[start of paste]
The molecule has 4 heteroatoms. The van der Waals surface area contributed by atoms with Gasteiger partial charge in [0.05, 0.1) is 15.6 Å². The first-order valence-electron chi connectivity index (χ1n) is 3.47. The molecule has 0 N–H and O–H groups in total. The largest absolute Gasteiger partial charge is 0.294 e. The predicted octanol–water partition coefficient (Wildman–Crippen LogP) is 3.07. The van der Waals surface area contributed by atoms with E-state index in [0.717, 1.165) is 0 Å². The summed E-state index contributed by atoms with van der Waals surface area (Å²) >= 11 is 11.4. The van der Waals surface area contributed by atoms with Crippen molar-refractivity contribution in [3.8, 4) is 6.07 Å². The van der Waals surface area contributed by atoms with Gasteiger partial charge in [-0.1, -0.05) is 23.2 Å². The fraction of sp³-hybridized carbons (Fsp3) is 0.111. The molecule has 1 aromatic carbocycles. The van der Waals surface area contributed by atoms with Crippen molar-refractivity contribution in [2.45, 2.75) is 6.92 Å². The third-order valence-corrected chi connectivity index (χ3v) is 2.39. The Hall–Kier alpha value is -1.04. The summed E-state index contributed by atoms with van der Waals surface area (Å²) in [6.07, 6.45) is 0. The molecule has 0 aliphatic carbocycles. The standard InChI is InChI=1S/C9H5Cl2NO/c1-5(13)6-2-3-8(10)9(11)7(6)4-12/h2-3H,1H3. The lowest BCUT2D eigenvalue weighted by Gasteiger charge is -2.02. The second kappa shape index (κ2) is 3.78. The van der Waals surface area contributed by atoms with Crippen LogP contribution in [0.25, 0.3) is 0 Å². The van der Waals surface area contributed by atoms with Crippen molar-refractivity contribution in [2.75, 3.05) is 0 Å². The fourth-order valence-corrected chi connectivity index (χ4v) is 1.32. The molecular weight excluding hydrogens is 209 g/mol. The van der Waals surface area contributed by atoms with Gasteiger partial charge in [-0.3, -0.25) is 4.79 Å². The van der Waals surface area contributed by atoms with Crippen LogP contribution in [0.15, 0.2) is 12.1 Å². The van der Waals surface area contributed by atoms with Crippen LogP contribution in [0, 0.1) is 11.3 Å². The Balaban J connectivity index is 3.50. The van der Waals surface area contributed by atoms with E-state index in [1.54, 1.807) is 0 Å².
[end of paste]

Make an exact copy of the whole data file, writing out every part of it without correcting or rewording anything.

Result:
The molecule has 4 heteroatoms. The van der Waals surface area contributed by atoms with Gasteiger partial charge in [0.05, 0.1) is 15.6 Å². The first-order valence-electron chi connectivity index (χ1n) is 3.47. The molecule has 0 N–H and O–H groups in total. The largest absolute Gasteiger partial charge is 0.294 e. The predicted octanol–water partition coefficient (Wildman–Crippen LogP) is 3.07. The van der Waals surface area contributed by atoms with E-state index in [0.717, 1.165) is 0 Å². The summed E-state index contributed by atoms with van der Waals surface area (Å²) >= 11 is 11.4. The van der Waals surface area contributed by atoms with Crippen molar-refractivity contribution in [3.8, 4) is 6.07 Å². The van der Waals surface area contributed by atoms with Gasteiger partial charge in [-0.1, -0.05) is 23.2 Å². The fraction of sp³-hybridized carbons (Fsp3) is 0.111. The molecule has 1 aromatic carbocycles. The van der Waals surface area contributed by atoms with Crippen molar-refractivity contribution in [2.45, 2.75) is 6.92 Å². The third-order valence-corrected chi connectivity index (χ3v) is 2.39. The Hall–Kier alpha value is -1.04. The summed E-state index contributed by atoms with van der Waals surface area (Å²) in [6.07, 6.45) is 0. The molecule has 0 aliphatic carbocycles. The standard InChI is InChI=1S/C9H5Cl2NO/c1-5(13)6-2-3-8(10)9(11)7(6)4-12/h2-3H,1H3. The lowest BCUT2D eigenvalue weighted by Gasteiger charge is -2.02. The second kappa shape index (κ2) is 3.78. The van der Waals surface area contributed by atoms with Crippen LogP contribution in [0.25, 0.3) is 0 Å². The van der Waals surface area contributed by atoms with Crippen molar-refractivity contribution in [2.75, 3.05) is 0 Å². The fourth-order valence-corrected chi connectivity index (χ4v) is 1.32. The molecular weight excluding hydrogens is 209 g/mol. The van der Waals surface area contributed by atoms with Gasteiger partial charge in [-0.3, -0.25) is 4.79 Å². The van der Waals surface area contributed by atoms with Crippen LogP contribution in [0.15, 0.2) is 12.1 Å². The van der Waals surface area contributed by atoms with Crippen LogP contribution in [0, 0.1) is 11.3 Å². The Balaban J connectivity index is 3.50. The van der Waals surface area contributed by atoms with E-state index in [1.54, 1.807) is 0 Å².